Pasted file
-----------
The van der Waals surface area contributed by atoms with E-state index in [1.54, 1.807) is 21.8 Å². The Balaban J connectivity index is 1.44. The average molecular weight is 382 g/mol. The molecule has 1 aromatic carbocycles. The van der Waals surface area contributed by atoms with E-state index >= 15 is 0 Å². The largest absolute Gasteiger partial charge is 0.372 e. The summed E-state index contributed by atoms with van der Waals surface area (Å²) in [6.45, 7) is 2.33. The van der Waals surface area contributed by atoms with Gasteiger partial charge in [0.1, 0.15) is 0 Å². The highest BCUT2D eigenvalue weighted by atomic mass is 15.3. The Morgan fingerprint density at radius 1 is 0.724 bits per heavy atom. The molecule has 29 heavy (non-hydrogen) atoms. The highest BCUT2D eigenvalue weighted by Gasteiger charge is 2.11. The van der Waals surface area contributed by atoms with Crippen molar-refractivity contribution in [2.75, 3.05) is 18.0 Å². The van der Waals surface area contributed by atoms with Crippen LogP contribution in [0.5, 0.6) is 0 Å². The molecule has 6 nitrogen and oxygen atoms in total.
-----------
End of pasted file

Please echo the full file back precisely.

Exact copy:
The van der Waals surface area contributed by atoms with E-state index in [1.54, 1.807) is 21.8 Å². The Balaban J connectivity index is 1.44. The average molecular weight is 382 g/mol. The molecule has 1 aromatic carbocycles. The van der Waals surface area contributed by atoms with E-state index >= 15 is 0 Å². The largest absolute Gasteiger partial charge is 0.372 e. The summed E-state index contributed by atoms with van der Waals surface area (Å²) in [6.45, 7) is 2.33. The van der Waals surface area contributed by atoms with Gasteiger partial charge in [0.1, 0.15) is 0 Å². The highest BCUT2D eigenvalue weighted by atomic mass is 15.3. The Morgan fingerprint density at radius 1 is 0.724 bits per heavy atom. The molecule has 29 heavy (non-hydrogen) atoms. The highest BCUT2D eigenvalue weighted by Gasteiger charge is 2.11. The van der Waals surface area contributed by atoms with Crippen molar-refractivity contribution in [2.75, 3.05) is 18.0 Å². The van der Waals surface area contributed by atoms with Crippen LogP contribution in [0.5, 0.6) is 0 Å². The molecule has 6 nitrogen and oxygen atoms in total.